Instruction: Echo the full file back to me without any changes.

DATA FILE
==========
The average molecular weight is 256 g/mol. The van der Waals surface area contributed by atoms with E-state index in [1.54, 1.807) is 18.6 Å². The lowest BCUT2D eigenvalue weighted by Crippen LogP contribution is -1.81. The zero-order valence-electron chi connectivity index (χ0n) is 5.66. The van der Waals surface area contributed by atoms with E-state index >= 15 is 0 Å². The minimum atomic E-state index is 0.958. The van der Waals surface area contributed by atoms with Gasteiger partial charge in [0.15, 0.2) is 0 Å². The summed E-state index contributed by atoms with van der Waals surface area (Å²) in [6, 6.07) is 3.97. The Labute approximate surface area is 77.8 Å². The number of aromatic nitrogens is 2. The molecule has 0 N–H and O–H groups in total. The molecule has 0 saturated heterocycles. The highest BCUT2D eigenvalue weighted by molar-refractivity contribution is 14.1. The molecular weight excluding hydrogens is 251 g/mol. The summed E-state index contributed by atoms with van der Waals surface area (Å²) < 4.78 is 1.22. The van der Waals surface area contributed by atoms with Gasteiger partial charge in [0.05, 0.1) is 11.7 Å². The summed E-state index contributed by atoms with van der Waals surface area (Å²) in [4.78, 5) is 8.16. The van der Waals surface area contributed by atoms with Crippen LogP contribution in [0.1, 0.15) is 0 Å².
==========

The average molecular weight is 256 g/mol. The van der Waals surface area contributed by atoms with E-state index in [1.54, 1.807) is 18.6 Å². The lowest BCUT2D eigenvalue weighted by Crippen LogP contribution is -1.81. The zero-order valence-electron chi connectivity index (χ0n) is 5.66. The van der Waals surface area contributed by atoms with E-state index >= 15 is 0 Å². The minimum atomic E-state index is 0.958. The van der Waals surface area contributed by atoms with Gasteiger partial charge in [0.15, 0.2) is 0 Å². The summed E-state index contributed by atoms with van der Waals surface area (Å²) in [6, 6.07) is 3.97. The Labute approximate surface area is 77.8 Å². The number of aromatic nitrogens is 2. The molecule has 0 N–H and O–H groups in total. The molecule has 0 saturated heterocycles. The highest BCUT2D eigenvalue weighted by molar-refractivity contribution is 14.1. The molecular weight excluding hydrogens is 251 g/mol. The summed E-state index contributed by atoms with van der Waals surface area (Å²) < 4.78 is 1.22. The van der Waals surface area contributed by atoms with Gasteiger partial charge in [0.05, 0.1) is 11.7 Å². The summed E-state index contributed by atoms with van der Waals surface area (Å²) in [4.78, 5) is 8.16. The van der Waals surface area contributed by atoms with Crippen LogP contribution in [0.1, 0.15) is 0 Å².